How to grow healthy carrots on small space

Mary Nyambura washing her Carrots at Mauche area in Njoro sub-county [Kipsang Joseph, Standard]

Carrot is emerging as a popular vegetable due to its short maturing nature, its nutritive content and its attractive market prices. Growing this crop is easy all that it requires are optimal growing conditions. The crop thrives in a wide range of climatic conditions, although it is cultivated as a cool season crop and so temperatures of 160-240C are ideal. Soil temperatures more than 240C reduces root quality and colour.

The crop thrives in soil pH of 6.5-7.5. The soil should be free draining with enough potassium to improve the sweet taste and its solid nature. Avoid soils with excess nitrogen because the resultant crop will be branched or fork like, fibrous and hairy.


Carrots do not like being transplanted, so it’s best to sow them directly where they are to grow. Remove all stones from the soil because if a carrot root hits a stone it will fork. Prepare the soil to a fine tilth 2.5kgs will be required to plant an acre. Seeds are small and so they are mixed with sand to help them spread. Sow the seeds mixed with sand, 1/2 - 1 cm deep in drills 10-15 cm apart in finely prepared soils. Plant them on ridges to facilitate mechanical weeding, thinning, and to limit soil borne diseases. Ridges will also allow easier penetration by the carrot root and will also improve water holding capacity. Seedlings are thinned to 5-8 cm in the rows. The common varieties are chantley, nantes and oxheart. Nantes is preferred by farmers because of its good growing characteristics and the extended shelf life after harvesting. Once you’re done, label the row with the variety and date.

Carrot flies

Any clumps of seedlings can be thinned out as necessary by carefully pulling any excess out. This can, however, dislodge the roots of neighbouring seedlings, so alternatively you can use scissors to snip off the foliage instead. Do this on a still day to prevent the carrot smell alerting nearby carrot flies. Sometimes carrots can run to seed (bolt) before they’ve had a chance to form their roots. Keep the soil moist in dry weather to help avoid this, and regularly remove weeds to minimise competition for available moisture and nutrients.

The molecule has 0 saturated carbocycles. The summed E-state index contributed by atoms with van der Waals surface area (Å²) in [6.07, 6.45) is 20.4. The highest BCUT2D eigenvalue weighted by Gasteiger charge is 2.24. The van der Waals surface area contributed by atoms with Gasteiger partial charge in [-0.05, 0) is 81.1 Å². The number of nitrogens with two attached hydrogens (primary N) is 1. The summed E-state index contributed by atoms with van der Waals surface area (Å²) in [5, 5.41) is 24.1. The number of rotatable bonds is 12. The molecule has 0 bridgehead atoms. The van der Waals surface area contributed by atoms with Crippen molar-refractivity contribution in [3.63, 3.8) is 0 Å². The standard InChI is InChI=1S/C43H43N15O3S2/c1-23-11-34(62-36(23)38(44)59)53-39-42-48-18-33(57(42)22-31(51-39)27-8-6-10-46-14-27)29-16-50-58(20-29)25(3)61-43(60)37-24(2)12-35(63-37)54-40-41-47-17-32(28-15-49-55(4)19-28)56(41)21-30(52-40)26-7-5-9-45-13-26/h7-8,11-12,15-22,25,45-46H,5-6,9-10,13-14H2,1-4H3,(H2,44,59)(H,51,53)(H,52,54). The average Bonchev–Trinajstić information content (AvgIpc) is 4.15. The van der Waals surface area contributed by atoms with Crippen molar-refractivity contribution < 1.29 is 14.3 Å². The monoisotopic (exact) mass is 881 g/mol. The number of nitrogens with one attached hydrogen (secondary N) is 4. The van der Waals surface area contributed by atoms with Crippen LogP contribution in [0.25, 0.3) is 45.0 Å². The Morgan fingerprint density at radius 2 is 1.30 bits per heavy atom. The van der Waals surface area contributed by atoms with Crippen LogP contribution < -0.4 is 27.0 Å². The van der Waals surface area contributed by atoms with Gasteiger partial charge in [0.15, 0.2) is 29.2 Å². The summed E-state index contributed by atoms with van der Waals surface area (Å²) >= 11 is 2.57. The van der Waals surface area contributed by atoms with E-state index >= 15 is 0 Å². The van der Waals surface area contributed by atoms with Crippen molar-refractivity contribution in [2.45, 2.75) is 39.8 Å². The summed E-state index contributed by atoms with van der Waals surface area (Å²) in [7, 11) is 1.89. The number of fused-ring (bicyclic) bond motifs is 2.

Carrots don’t normally need additional feeding, but occasional mulching with a light-blocking organic mulch will help prevent the tops turning green. Watch out for pests such as aphids, nematodes and cutworms. Fungal diseases such as powdery mildew and leaf blight. Control measures include crop rotation, field sanitation, planting certified seeds and selection of disease resistant seed varieties.

Carrots are mostly harvested manually by pulling up the roots at the leaves as long as the soil is moist and soft. If the soil has dried, it will be necessary to use either a spade or similar tool to loosen soil and harvest the roots. Carrots are usually ready for harvesting 60-85 days after sowing. Mature roots should be orange-coloured internally down to the blunt tip. 


A good market price can be fetched from young carrots with a fresh top, but leaving the top on dries out the root quickly and reduces the marketing period of the crop. An alternative is to trim the top back to about 2 cm and package attractively. 


For mature carrots the tops are trimmed down completely to avoid storage rots before marketing. Carrots can remain in good condition for 100-150 days when the foliage is removed and they are stored at 1-40 C with 95-100 per cent relative humidity.

Carrots should be stored separately from other vegetables to prevent a bitter flavour induced by ethylene. Generally, carrots store better when they are mature and harvested under moist conditions, and undamaged and free of diseases and pests.

[The writer is an expert on sustainable agriculture and agricultural solutions]

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